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Reporter's Notebook: Some thoughts about the Soviet Human Rights Movement

by Robert Rand

My introduction to Soviet dissidents came indirectly, through my high school Russian teacher. (I was lucky enough to be able to study Russian in high school). His name was John Moshak, and I owe him much. He was among the first Americans who traveled to the USSR on an exchange program (this was during Khrushchev's time) and he brought back tales of life under communism. He was also an amazing teacher. I was hooked on Russia for life.

I began to follow developments in the USSR in the press. Names popped up. The writer Alexander Solzhenitsyn among them. In 1962, Nikita Khrushchev allowed Solzhenitsyn to publish a novella called One Day in the Life of Ivan Denisovich. It was the first piece of Soviet fiction to describe Stalin's Gulag. This was an unprecedented development. In his memoirs, Khrushchev says he was "proud and pleased" with the way he dealt with Ivan Denisovich. A sharp contrast to the way he had treated Boris Pasternak and Doctor Zhivago. The publication of Solzhenitsyn's novella was very much in the spirit of the secret speech. I read Ivan Denisovich and Doctor Zhivago in high school. Two literary masterpieces, each, in their own way, hovering over and under the issue of human rights in Russia.

By the end of 1964, Khrushchev had been ousted. His successor, Leonid Brezhnev was in place, and a new, neo-Stalinist era of repression had begun. Dissident activity increased. And coverage of that activity in the Western press increased as well. Indeed, human rights activists in Moscow relied on contacts with Western (primarily American) reporters to keep their movement viable.

Liudmilla Alekseeva, one of the leaders of the dissident movement in Moscow.
photo by Charles Maynes

Pavel Litvinov was one of the leaders of the dissident movement in Moscow, and his story is told in Unmasking Stalin. Another leader was Liudmilla Alekseeva. Alekseeva was at the center of an activity called samizdat, which means "self-publication." This was the dissident underground press. Samizdat was entirely a typewritten enterprise. There were no photocopying machines. Alekseeva and her colleagues gathered information about human rights abuses, typed them up in multiple copies, and disseminated them to foreign reporters and within the USSR. The publication she worked on became famous. It was called The Chronicle of Current Events.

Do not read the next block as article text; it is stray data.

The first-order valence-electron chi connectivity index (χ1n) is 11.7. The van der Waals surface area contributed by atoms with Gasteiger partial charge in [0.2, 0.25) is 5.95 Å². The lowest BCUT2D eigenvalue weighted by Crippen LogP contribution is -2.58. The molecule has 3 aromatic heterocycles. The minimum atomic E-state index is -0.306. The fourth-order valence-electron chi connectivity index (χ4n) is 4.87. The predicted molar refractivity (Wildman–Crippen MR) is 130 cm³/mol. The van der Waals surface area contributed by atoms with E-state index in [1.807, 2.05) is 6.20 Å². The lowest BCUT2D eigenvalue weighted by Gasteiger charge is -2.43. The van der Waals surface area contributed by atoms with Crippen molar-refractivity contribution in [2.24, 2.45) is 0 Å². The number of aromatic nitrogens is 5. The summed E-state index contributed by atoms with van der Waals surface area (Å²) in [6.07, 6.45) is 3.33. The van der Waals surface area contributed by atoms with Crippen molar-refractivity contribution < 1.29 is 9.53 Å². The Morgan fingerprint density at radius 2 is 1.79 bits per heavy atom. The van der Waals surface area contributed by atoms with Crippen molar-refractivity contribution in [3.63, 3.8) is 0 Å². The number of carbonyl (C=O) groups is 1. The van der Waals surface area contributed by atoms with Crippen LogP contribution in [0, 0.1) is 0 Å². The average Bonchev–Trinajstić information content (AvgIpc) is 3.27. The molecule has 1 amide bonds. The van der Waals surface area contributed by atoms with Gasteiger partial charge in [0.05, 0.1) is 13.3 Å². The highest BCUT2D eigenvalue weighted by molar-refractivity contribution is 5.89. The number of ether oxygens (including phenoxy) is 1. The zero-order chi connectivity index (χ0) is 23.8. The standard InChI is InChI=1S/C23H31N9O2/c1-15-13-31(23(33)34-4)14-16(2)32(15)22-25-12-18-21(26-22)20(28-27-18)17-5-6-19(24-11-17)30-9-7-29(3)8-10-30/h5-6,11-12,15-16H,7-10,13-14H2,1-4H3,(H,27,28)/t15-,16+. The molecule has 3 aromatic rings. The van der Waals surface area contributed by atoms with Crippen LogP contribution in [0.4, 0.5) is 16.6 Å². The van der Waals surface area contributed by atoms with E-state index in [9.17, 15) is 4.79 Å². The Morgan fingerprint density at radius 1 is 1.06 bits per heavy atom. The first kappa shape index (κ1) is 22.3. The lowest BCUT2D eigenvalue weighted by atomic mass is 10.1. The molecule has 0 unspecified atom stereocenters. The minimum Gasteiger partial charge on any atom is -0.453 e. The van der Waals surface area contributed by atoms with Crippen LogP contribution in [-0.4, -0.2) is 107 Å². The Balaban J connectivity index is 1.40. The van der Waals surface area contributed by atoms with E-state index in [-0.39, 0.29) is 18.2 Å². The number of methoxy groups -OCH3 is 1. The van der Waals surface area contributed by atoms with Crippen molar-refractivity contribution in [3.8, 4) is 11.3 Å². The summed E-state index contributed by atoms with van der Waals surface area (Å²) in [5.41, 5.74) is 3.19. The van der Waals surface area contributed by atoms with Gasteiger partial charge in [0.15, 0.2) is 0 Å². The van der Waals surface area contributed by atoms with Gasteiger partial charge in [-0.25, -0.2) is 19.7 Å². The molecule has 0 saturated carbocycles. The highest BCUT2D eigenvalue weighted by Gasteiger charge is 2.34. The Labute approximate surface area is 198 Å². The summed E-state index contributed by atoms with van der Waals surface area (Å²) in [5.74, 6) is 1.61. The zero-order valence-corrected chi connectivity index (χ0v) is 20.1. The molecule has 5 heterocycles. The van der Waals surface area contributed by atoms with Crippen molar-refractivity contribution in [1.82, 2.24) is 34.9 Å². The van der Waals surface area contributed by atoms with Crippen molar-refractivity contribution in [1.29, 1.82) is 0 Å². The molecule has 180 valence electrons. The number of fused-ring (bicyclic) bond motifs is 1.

Like most human rights activists, Alekseeva's road to dissent began with Khrushchev's secret speech. Alekseeva has sharp memories of that event. "I have never seen so many people who wanted to get together after work and speak to each other in the period after the speech," she said. These gatherings were called kompaniya, and they usually took place behind kitchen tables. The kompaniya became the cornerstone of the human rights movement. "It was not only a way to spend time - to dance, to eat, to drink - but the main aim was to inform each other about various events in our past or present. We still had very strong censorship, and this was a way to share information which we couldn't get from official sources."

Sergei Kovalev, the leading human rights activist in Russia today.
photo by Charles Maynes

One of the things that struck me about all the human rights activists I met in preparing Unmasking Stalin was how kind and decent they all seemed. These activists who took on the communist system were not bulls in a china shop, as one might expect. They appeared to be normal human beings with extraordinary levels of integrity and courage. I asked Liudmilla Alekseeva about that. I wanted to know whether she and her fellow dissidents were afraid when they confronted the KGB. After all, they risked everything. By disseminating samizdat, by approaching a foreign reporter, by protesting on a public square, the almost certain outcome would be prison or exile. "You know," Alekseeva said, "if your friends usually spend their vacation in Paris, it's nothing surprising for you to spend your vacation in Paris. If the majority of your friends are in jail, there is nothing surprising for you that at some point you'd be in jail too."

One final point: We also spoke with Sergei Kovalev, the leading human rights activist in Russia today. He was a prominent dissident during the 1960s and 1970s, and spent seven years in the Gulag and three years of internal exile. During the liberal perestroika era under the last Soviet leader, Mikhail Gorbachev, Kovalev founded a group called Memorial, which works on rehabilitating and honoring the victims of Soviet repression. After the collapse of the USSR, Kovalev served in the Russian legislature, and even acted as its human rights commissioner. He resigned due to his opposition to the war in Chechnya.

I asked Kovalev whether the victims of Stalin's terror - whether those who had sat in the Gulag and had survived, be it under Stalin or in the post-Stalin era - whether those victims had ever been compensated by the Russian government. He said in the early 1990s the Russian parliament passed a law providing financial compensation, but he categorized the amount as "completely inadequate."

"Let me tell you a story," Kovalev said. "I have a friend who lives in the city of Tver. He served three years in the Gulag. Less than many of us, but still, a solid period of time. At one point he spoke with the local authorities about the level of his compensation. 'Well, did you receive your money?' they asked. 'Yes,' he said, 'I got it all, but all I could do with it was buy a washing machine.' And do you know what the local authorities said? They said 'Fuck you. Get out of here!' Can you imagine? The man sits three years in prison and all he gets as compensation is a washing machine."


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